Fall 2014 Preview

September 20, 2014

Posting has slowed considerably on Chequamegon History over the last few months due to my very busy personal life.  This shows no signs of letting up, so I can’t promise a new post any time soon.  However, the site is not abandoned, and new research topics continue to arise.  Here are some I hope to get to before Christmas:

  • La Pointe Bands:  This is an offshoot of the Perrault-Curot-Nelson-Malhoit-Sayer map and its implications for the identity of the La Pointe Ojibwe Band.  It will suggest that even after the Treaty of 1854, there were several “La Pointe” Bands, rather than just one that split into two (Red Cliff and Bad River) as the usual story goes.  Theresa Schenck’s annotated edition of William Warren’s History of the Ojibways, and some obscure primary documents will guide much of this.
  • Trowbridge Account of the 1820 Cass Expedition:  There are several primary accounts of the 1820 expedition led by Lewis Cass through Lake Superior and the Upper Mississippi.  This one comes from newspaper articles during the Lake Superior tourist rush of 1855.  C. C. Trowbridge, who had accompanied Cass thirty-five years earlier, returned to Lake Superior aboard one of the steamboats 
  • “A real bona fide, unmitigated Irishman:”  Another account from the 1855 annuity payment, this one describes an Irish whiskey dealer and his wife on Madeline Island.  Although the author praises the “Irish wit,” it is highly stereotypical. 
  • The “British” Chiefs of La Pointe:  This one will expand on the La Pointe Bands post, and examine recent scholarship by Janet Chute, Mark Dietrich, and Howard Paap, to suggest that despite La Pointe’s reputation as being a friendly area for American government efforts, the Ojibwe leadership at Chequamegon maintained close connections and sympathies with British-Canadian authorities well into the “American” Era.
  • Blackbird-Wheeler Letters Part 2:  Politics and the Battle for the Soul of Bad River:   This continues from the Blackbird-Wheeler Letters post, looking deeper into the religious aspects of the post-1854 rifts in the Bad River community.  Catholics from La Pointe/Red Cliff, the Protestant mission led by Leonard Wheeler and Henry Blatchford, and the families led by Blackbird who kept to the traditions of the Midewiwin all competed for influence.
  • Reisen in Nordamerika:  From Brule to Stillwater:  This is potentially a further translation from the Austrian travelers, Wagner and Scherzer, who visited this area in 1852.  We last left them at the mouth of the Brule River with their voyageur guides (thought to be Souverain Denis and Jean-Baptiste Belanger).  In Chapters 22 and 23, Denis and Belanger lead the group down the Brule and St. Croix, which are described by Scherzer in detail.


Thank you for reading.  I hope to be back at it soon:




3 Responses to “Fall 2014 Preview”

  1. Paap, Howard D. said

    A busy time all around! Am intrigued by your interesting list of potential upcoming posts. Stay with it. We are patient, and eagerly await your discussions. There is much going on. HDP

  2. Brian Finstad said

    Being that I am from Gordon, the Upper St. Croix River is of great interest to me and I am DYING to read the translation of “Reisen in Nordamerika” from the Brule to Stillwater.

  3. Leo said


    This is the best I can do for now:


    Sep. 29, 1852

    “In the afternoon we passed eight wigwams made of birch bark, inhabited by about 20 Indians and their families, who had just dealt with the rice harvest. They had a total of miserable appearance, their bodies were mostly covered with blankets schmuzigen and short pants like floating leg wear. Two male Indians, who had his face with charcoal and lead rubbed black wore short pants red and green coats, and smoking from a long-bore pipe of red stone. A hag picture was quite red smeared; she wore a bizarre colorful noth meager suit, and had a kind of sign hanging on the chest.”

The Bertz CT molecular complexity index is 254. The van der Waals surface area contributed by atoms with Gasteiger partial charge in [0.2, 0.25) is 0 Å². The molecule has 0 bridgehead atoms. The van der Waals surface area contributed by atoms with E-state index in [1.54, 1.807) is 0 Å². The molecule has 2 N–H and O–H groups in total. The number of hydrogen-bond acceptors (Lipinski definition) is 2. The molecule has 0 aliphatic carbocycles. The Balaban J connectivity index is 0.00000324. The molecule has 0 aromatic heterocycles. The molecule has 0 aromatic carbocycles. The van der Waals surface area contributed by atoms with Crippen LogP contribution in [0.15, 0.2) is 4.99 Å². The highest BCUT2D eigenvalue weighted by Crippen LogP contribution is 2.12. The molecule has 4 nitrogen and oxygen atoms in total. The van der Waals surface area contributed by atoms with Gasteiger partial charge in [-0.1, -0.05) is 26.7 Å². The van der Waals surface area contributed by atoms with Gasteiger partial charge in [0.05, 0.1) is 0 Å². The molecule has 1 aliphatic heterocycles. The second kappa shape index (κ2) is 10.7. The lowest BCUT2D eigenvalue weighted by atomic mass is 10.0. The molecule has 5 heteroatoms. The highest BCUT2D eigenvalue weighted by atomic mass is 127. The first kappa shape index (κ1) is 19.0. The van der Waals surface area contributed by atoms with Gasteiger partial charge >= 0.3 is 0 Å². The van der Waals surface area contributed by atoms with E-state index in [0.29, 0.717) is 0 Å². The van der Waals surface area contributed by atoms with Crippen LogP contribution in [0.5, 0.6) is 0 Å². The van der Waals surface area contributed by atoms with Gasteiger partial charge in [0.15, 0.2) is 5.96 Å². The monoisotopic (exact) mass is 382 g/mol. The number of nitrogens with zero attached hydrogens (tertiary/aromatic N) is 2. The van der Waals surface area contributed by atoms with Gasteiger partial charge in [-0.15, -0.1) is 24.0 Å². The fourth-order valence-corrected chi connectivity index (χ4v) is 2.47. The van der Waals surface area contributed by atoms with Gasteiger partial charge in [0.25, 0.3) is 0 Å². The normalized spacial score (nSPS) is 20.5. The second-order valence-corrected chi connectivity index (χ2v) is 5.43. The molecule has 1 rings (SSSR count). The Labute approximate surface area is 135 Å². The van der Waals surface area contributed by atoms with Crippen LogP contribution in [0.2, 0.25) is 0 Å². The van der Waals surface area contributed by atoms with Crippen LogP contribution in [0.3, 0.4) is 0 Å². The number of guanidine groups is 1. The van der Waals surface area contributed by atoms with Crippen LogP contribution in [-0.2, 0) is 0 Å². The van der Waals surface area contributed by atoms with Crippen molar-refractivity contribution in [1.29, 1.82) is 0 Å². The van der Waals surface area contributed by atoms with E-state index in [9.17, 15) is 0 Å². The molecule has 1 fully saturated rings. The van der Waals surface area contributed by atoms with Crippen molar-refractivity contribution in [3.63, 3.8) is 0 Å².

This is just downstream from Upper St. Croix Lake, many many pages before they hit Yellow River, so I can only assume it is Kappamappa’s Band.

    Brule to Stillwater is actually two long and tedious chapters mostly describing the natural environment and difficulty of the Brule-St. Croix route. I started to do the full translate, but only got a couple pages in before realizing it would just take too long.

    I rough Google Translated the parts on the Brule (few) where they encountered other people, and did my best on the paragraph above.

    Hope this helps. Unfortunately, I don’t find the rich detail in chapters 22 and 23 that I did in 21, so it’s not real high on my radar right now.

    Chap 22 pg. 358

    A canoe ride through the wilds of Wisconsin

    The Riviere du Bois Brüle or “Burnt Wood River” (Indian Wisakoda), has a rocky riverbed and a strong current running. It is close to 100 miles in its snake-like turns–long and navigable in canoe nearly from its source to its mouth. The same has 240 rapids, which alternate with stretches of smooth surface, for a length of eighty miles. Most of these rapids have a one foot gap, but many are also eight to ten feet. Four of them are so dangerous that they necessitate a portage, (i.e. they are bypassed), and canoe and luggage are carried at the most critical points on land.

    The width of the river changed immensely. At its mouth, it probably ninety feet wide, narrowing at times to only a few feet before expanding just as quickly to the width of a considerable waterway. The slope of the same from its source to its mouth in Lake Superior is approximately 600 feet. We therefore had to overcome the double difficulty, river and rapids move in mighty surges.

    We took our frugal lunch of bacon and tea on a small mound of sand. We looked back and saw, probably for the last time in our eyes, but lasting forever in our memories, Lake Superior.

    All of the sudden Baptiste cried out, “Une lettre! Une lettre!” Mounted on a tall pole, a letter hung wrapped in birch bark. It was addressed to a “Surveyor in the wilds of Lake Superior”: truly a long address! The letter was a note in English. Our boatmen were obligated to stop and read it in case it was directed to them. Since it was not, Baptiste left it undamaged.

    It should be noted that such letters are not uncommon in this great primeval forest, where bald towering tree trunks are a more reliable postman than the whims of hunting Indians, ignorant of their duties.